Symposium

“Brown v. Board of Education was the Beginning”: The School Desegregation Cases in the United States Supreme Court: 1954-1979

Philip B. Kurland and Sarah N. Welling
A retrospective look at the Supreme Court’s efforts in the field of school desegregation may at least reveal something about how the Court works and about the limitations of the judicial process.
Symposium

Commentary—The Desegregation Dilemma: A Vote for Voluntarism

Frank I. Goodman and Larry E. Ribstein
I wish to add my thoughts on what the Court should have done-and yet should do-to resolve the painful dilemmas posed by the desegregation issue.
Symposium

Commentary—Public School Desegregation

Joseph J. Janatka and Wade H. McCree Jr.
It seems to me that academicians and judges perform quite different roles that are complementary to one another and are significant in the development of the law.
Symposium

Commentary—Disenchantment with the “Egalitarian Revolution”

William A. Kohlburn and Kenneth S. Tollett
When I heard the discussion this morning, what came to mind is the problem in law of the different levels on which one has to operate in trying to address or deal with this problem.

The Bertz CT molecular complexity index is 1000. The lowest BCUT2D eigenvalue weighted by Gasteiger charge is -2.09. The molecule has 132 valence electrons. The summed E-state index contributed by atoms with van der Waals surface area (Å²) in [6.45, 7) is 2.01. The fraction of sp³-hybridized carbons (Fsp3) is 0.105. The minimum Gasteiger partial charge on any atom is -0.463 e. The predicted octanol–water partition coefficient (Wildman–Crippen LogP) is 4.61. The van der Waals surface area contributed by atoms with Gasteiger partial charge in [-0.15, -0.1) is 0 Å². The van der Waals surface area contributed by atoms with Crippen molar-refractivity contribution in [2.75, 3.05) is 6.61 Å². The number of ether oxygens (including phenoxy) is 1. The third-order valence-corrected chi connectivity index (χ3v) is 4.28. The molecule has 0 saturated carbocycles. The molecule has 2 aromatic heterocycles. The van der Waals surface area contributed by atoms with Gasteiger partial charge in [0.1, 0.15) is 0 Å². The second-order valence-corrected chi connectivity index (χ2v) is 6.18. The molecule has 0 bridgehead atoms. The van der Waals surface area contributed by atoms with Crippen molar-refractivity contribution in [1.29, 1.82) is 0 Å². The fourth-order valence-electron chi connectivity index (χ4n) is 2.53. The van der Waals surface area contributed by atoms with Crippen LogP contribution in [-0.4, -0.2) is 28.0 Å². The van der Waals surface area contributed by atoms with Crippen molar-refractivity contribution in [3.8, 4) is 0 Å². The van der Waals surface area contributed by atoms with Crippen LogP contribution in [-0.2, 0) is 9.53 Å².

Symposium

Panel Discussion

Frank I. Goodman, Karen J. Kramer, Philip B. Kurland, Wade H. McCree Jr. and Kenneth S. Tollett
Article

Illicit Legislative Motivation As a Sufficient Condition for Unconstitutionality Under the Establishment Clause—A Case for Consideration: The Utah Firing Squad

James B. Behrens and Martin R. Gardner
This Article tests the thesis that the religious motivation of legislators, apart from the religious effects of their legislation, is sometimes a legally and philosophically sufficient basis for striking down legislation under the establishment clause.
Article

A “Standing” Amendment to the Federal Rules of Civil Procedure

Daniel O. Bernstine and Laura A. Mellas
This Article examines the constitutional and prudential policies underlying the standing requirement, and concludes that a federal court may render a valid judgment when the defendant fails to raise the standing issue prior to judgment.
Note

Indemnification of Directors in a Federal Chartering System